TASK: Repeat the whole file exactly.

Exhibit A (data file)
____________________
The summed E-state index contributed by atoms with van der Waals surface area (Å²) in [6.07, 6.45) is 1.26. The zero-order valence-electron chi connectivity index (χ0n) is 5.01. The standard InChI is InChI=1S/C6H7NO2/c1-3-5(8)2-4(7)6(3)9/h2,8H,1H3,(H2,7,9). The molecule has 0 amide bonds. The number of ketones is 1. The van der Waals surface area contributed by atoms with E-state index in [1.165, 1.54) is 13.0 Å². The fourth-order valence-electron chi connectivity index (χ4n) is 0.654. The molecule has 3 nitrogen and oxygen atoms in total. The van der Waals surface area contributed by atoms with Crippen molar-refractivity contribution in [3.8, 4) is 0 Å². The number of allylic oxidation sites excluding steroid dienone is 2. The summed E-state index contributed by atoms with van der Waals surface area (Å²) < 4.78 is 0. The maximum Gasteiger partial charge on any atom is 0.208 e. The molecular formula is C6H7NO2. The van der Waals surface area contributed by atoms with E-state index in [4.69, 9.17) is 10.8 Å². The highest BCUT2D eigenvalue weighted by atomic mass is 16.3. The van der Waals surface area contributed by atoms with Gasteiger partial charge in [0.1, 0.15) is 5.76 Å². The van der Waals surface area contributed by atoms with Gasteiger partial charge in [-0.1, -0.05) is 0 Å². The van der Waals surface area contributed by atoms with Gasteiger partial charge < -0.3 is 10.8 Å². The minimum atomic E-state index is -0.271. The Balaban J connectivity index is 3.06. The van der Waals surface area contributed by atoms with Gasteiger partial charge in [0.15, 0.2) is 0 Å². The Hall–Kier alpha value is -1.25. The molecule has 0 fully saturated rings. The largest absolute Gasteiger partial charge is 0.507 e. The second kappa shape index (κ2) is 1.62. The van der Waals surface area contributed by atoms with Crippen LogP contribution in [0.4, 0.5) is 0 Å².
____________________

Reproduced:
The summed E-state index contributed by atoms with van der Waals surface area (Å²) in [6.07, 6.45) is 1.26. The zero-order valence-electron chi connectivity index (χ0n) is 5.01. The standard InChI is InChI=1S/C6H7NO2/c1-3-5(8)2-4(7)6(3)9/h2,8H,1H3,(H2,7,9). The molecule has 0 amide bonds. The number of ketones is 1. The van der Waals surface area contributed by atoms with E-state index in [1.165, 1.54) is 13.0 Å². The fourth-order valence-electron chi connectivity index (χ4n) is 0.654. The molecule has 3 nitrogen and oxygen atoms in total. The van der Waals surface area contributed by atoms with Crippen molar-refractivity contribution in [3.8, 4) is 0 Å². The number of allylic oxidation sites excluding steroid dienone is 2. The summed E-state index contributed by atoms with van der Waals surface area (Å²) < 4.78 is 0. The maximum Gasteiger partial charge on any atom is 0.208 e. The molecular formula is C6H7NO2. The van der Waals surface area contributed by atoms with E-state index in [4.69, 9.17) is 10.8 Å². The highest BCUT2D eigenvalue weighted by atomic mass is 16.3. The van der Waals surface area contributed by atoms with Gasteiger partial charge in [0.1, 0.15) is 5.76 Å². The van der Waals surface area contributed by atoms with Gasteiger partial charge in [-0.1, -0.05) is 0 Å². The van der Waals surface area contributed by atoms with Gasteiger partial charge < -0.3 is 10.8 Å². The minimum atomic E-state index is -0.271. The Balaban J connectivity index is 3.06. The van der Waals surface area contributed by atoms with Gasteiger partial charge in [0.15, 0.2) is 0 Å². The Hall–Kier alpha value is -1.25. The molecule has 0 fully saturated rings. The largest absolute Gasteiger partial charge is 0.507 e. The second kappa shape index (κ2) is 1.62. The van der Waals surface area contributed by atoms with Crippen LogP contribution in [0.4, 0.5) is 0 Å².